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Your car finance options explained

With so many options to choose from, we’re here to help you find the best way to fund your car.

Car finance

Navigating the different options to fund a car purchase has traditionally been a confusing affair. And it's this confusion that some car dealers rely on to get you hooked into a package you don't fully understand.

In a nation-wide mystery shop, Confused.com looked at 100 car dealerships and found that a general lack of transparency is the root cause of this issue.

With that in mind, let's cut through the confusion and lay out your options when it comes to funding your next car.

Hire purchase

Hire purchase, or HP, is a secured loan. The security is the car you're buying - so if you don't keep up with the payments, your car may be taken away.

There’s usually an initial deposit of up to 10% to pay using this kind of finance, followed by monthly payments that pay off its value. After that, the car is yours to keep.


Hire purchase helps you get a car with a low initial deposit. It could also be handy for those who would otherwise be ineligible for decent rates on a personal loan.


The car is only 100% yours after you make the last payment on it. This means that, so long as there's outstanding finance on it, you can't sell it.

If you're thinking about selling the car, you'll typically need to finish paying for it first.

Personal loan 

An unsecured personal loan is when you don’t have to offer up any kind of collateral in order to get the money you need. This means less risk to you.


Unlike secured finance agreements, you don’t need to pay a deposit to get a loan.


If you have a poor credit rating, or if you've not borrowed in the past, you might not be eligible for the best interest rates.

Personal contract purchase

Personal contract purchase, or PCP, is similar to hire purchase in some respects, where you make an initial deposit followed by monthly payments.

However, unlike hire purchase, where you pay for the value of the car, PCP payments cover the amount of depreciation against the car. You don't officially own the car while you're still paying for it. This is why you'll need to make a large, final payment in order to own the car outright. This is often referred to as a 'balloon payment' as it's larger than what your monthly payments would be. 

Alternatively, at the end of the agreement, you can swap the car for a different one and take out another contract.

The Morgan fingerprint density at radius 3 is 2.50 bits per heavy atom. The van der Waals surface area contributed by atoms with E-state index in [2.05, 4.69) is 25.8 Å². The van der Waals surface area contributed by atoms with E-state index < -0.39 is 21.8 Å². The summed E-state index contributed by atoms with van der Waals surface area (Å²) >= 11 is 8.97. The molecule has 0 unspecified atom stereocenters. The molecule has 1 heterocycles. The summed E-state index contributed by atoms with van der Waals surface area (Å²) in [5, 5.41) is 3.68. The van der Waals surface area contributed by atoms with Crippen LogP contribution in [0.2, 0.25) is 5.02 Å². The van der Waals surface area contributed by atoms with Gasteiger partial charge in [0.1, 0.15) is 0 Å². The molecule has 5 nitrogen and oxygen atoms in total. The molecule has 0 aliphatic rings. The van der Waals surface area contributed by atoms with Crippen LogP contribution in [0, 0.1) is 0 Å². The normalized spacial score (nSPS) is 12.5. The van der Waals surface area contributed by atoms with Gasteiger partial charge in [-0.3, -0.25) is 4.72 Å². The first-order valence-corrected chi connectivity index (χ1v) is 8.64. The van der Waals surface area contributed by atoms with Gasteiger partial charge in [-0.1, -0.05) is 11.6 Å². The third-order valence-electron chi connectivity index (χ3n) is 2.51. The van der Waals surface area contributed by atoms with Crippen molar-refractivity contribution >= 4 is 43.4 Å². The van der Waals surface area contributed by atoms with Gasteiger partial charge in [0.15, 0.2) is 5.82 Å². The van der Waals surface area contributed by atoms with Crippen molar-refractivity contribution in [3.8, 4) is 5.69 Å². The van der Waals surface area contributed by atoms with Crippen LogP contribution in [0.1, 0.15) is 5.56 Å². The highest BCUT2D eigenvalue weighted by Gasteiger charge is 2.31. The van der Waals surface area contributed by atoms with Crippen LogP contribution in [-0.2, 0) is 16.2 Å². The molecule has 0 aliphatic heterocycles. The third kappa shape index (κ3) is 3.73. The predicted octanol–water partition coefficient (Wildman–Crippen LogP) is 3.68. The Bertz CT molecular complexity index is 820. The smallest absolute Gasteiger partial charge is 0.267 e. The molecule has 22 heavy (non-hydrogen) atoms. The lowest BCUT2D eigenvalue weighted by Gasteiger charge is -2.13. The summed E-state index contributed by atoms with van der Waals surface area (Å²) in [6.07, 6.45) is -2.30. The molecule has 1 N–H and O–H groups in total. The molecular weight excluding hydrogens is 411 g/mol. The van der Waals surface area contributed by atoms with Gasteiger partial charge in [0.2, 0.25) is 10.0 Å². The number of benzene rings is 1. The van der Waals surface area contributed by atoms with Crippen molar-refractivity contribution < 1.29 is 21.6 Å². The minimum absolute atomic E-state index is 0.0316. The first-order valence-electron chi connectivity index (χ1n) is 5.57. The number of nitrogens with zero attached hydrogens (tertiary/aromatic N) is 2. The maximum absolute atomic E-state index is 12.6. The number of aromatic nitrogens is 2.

PCP deals are usually available for cars of up to four years old. To get a PCP deal, you need to agree the car's value with the lender, who will also impose mileage restrictions as part of the agreement.


PCP deals usually have lower monthly payments than with hire purchase, and you have the option of getting a new car every few years.


In order to own the car you must make that final payment. Also, if you go over the agreed mileage cap, you'll have to pay extra for every additional mile you drive.

Car salesman handing keys to driver

Credit card

It is possible to buy a car using a credit card. This will depend on the price of the car and the credit limit offered to you.

Generally, it's the kind of thing that you should only consider if you know exactly what you're doing. There are a number of pitfalls that could result in you paying over the odds and for a much longer period of time.


Paying on a credit card means you own the car outright from day one. Also, so long as you meet the minimum payment amount, your monthly payments can be flexible to suit your circumstances.

As you’re paying on credit, you should get some protection thanks to the Consumer Credit ActWhat’s more, some credit cards offer interest-free deals on purchases, so as long as you pay off your card before the 0% period ends you won’t pay any extra.


In order to get a competitive interest rate, your credit rating needs to be pretty robust. Most credit cards are capped at £5,000, and, unless you can get a 0% deal, the APR of a credit card generally isn't as good as that of other car finance options.


This doesn't necessarily mean handing over a fat stack of £20 notes to the seller. 'Cash' basically refers to you paying for the car in one lump sum. This could be using your debit card, paying by cheque or bank transfer.


Paying in cash means you own the car outright, and there are no other payments to make in order to make the car yours. You’re also able to sell the car whenever you please.


There’s the obvious drawback of a large chunk of your money suddenly disappearing from your bank account. And some dealers may not give you much room for haggling if they know that you’re paying in cash.

This is because many dealers get commission from the finance deals they sell. So if they’re losing out on that potential money, they may try to make up for it elsewhere. 

What’s more, when you use cash as opposed to other finance agreements, you won’t get any additional protection for the purchase.

First published 24 June 2016